Two households will be able to meet up indoors from May 3, allowing two households to form an extended household.

Gyms and leisure centres can reopen earlier than planned for individual exercise and one-to-one training on May 3. They had originally been due to open again on May 10.

Scotland:

In March, all primary pupils returned to full time teaching and secondary schools on a blended basis, with secondary pupils going back to class full time over the weeks of April 12 and 19.

The stay at home message was changed on April 2 to ‘stay local’ – and that lasts for three weeks.

Hairdressers and barbers opened in Scotland for pre-booked appointments on April 5. Click-and-collect shopping also resumed, and homeware shops and garden centres began welcoming back customers.

First Minister Nicola Sturgeon announced on April 13 the easing of more rules from April 16: people will be able to leave their local authority area for socialising, recreation or exercise, but travel between the mainland and some islands will not be permitted. Rules on gatherings will also be relaxed, with six adults from up to six households able to meet up outside.

And from April 26, up to four people from two households can socialise indoors in a public place, such as a cafe or restaurant. Pubs and restaurants, gyms, non-essential shops and indoor attractions (such as galleries, museums and libraries) can reopen. Hotels can reopen with restrictions in place. Driving lessons and tests can resume.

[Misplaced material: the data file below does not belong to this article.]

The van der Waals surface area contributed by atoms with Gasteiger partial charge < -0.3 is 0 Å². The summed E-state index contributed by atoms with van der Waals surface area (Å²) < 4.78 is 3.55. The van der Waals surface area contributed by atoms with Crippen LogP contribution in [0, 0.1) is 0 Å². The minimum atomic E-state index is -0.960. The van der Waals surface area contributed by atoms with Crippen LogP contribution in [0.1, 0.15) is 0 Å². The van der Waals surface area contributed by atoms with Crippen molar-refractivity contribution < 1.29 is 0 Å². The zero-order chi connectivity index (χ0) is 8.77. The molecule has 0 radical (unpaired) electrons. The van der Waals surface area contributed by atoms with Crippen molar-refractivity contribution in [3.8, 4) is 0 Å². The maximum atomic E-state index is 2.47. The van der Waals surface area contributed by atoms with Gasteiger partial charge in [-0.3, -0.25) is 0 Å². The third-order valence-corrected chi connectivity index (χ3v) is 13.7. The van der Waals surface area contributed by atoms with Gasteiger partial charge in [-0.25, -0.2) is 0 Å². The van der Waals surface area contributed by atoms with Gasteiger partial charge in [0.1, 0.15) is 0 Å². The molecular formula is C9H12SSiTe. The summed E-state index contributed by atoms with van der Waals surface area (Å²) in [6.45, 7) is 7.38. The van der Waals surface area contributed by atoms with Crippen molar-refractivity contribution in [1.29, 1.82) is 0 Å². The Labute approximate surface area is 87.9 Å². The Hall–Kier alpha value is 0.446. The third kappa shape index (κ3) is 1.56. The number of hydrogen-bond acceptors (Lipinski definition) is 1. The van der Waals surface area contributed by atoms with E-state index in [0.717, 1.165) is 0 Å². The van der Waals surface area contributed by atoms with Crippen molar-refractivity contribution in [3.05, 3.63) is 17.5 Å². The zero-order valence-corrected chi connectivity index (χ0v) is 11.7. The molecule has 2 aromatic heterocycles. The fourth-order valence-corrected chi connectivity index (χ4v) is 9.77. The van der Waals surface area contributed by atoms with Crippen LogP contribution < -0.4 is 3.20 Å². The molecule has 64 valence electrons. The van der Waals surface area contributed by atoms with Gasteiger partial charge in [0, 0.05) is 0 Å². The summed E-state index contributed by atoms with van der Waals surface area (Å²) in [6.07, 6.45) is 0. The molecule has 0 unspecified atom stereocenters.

Funerals and weddings can take place with up to 50 people, but no alcohol may be served.

Travel will also be allowed from April 26 to other parts of Britain, with reviews planned on journeys to Northern Ireland and the Republic.

From May 17, up to four people from two households can meet indoors, pubs and restaurants can open later with relaxed rules on alcohol. Cinemas can reopen. Indoor group exercise and outdoor adult contact sport can restart. Universities and colleges can return to a more blended model of learning, and communal worship can increase.

Rules will be relaxed even further in early and late June.



Northern Ireland:

Northern Ireland followed a similar pattern to England from April 12, with various outdoor-based business such as garden centres reopening.

The executive is due to report on April 15 on the next stages to ease curbs on other business areas such a hairdressers, tourism, leisure and hospitality.